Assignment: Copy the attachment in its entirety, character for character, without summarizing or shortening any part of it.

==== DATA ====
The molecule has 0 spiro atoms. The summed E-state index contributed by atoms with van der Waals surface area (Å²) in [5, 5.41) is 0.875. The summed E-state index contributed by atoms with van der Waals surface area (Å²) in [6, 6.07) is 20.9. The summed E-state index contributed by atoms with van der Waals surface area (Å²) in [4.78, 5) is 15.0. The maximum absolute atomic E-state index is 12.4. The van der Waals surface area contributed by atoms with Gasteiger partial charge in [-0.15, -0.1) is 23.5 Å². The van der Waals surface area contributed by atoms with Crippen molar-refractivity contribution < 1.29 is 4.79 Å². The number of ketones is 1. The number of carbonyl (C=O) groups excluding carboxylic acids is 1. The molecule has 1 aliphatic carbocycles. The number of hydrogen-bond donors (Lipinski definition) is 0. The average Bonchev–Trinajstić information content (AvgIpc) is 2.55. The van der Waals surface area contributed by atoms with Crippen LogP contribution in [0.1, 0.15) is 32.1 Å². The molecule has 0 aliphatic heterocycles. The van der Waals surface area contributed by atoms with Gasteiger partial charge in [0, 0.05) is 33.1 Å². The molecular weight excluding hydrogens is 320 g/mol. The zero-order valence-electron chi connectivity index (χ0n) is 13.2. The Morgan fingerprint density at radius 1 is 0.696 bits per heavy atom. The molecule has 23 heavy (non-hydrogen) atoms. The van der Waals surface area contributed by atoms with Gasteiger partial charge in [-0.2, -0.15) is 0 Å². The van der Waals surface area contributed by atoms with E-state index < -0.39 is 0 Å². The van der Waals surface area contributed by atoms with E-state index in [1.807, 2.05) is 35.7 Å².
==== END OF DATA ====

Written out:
The molecule has 0 spiro atoms. The summed E-state index contributed by atoms with van der Waals surface area (Å²) in [5, 5.41) is 0.875. The summed E-state index contributed by atoms with van der Waals surface area (Å²) in [6, 6.07) is 20.9. The summed E-state index contributed by atoms with van der Waals surface area (Å²) in [4.78, 5) is 15.0. The maximum absolute atomic E-state index is 12.4. The van der Waals surface area contributed by atoms with Gasteiger partial charge in [-0.15, -0.1) is 23.5 Å². The van der Waals surface area contributed by atoms with Crippen molar-refractivity contribution < 1.29 is 4.79 Å². The number of ketones is 1. The number of carbonyl (C=O) groups excluding carboxylic acids is 1. The molecule has 1 aliphatic carbocycles. The number of hydrogen-bond donors (Lipinski definition) is 0. The average Bonchev–Trinajstić information content (AvgIpc) is 2.55. The van der Waals surface area contributed by atoms with Crippen LogP contribution in [0.1, 0.15) is 32.1 Å². The molecule has 0 aliphatic heterocycles. The van der Waals surface area contributed by atoms with Gasteiger partial charge in [0, 0.05) is 33.1 Å². The molecular weight excluding hydrogens is 320 g/mol. The zero-order valence-electron chi connectivity index (χ0n) is 13.2. The Morgan fingerprint density at radius 1 is 0.696 bits per heavy atom. The molecule has 23 heavy (non-hydrogen) atoms. The van der Waals surface area contributed by atoms with Gasteiger partial charge in [-0.2, -0.15) is 0 Å². The van der Waals surface area contributed by atoms with E-state index < -0.39 is 0 Å². The van der Waals surface area contributed by atoms with E-state index in [1.807, 2.05) is 35.7 Å².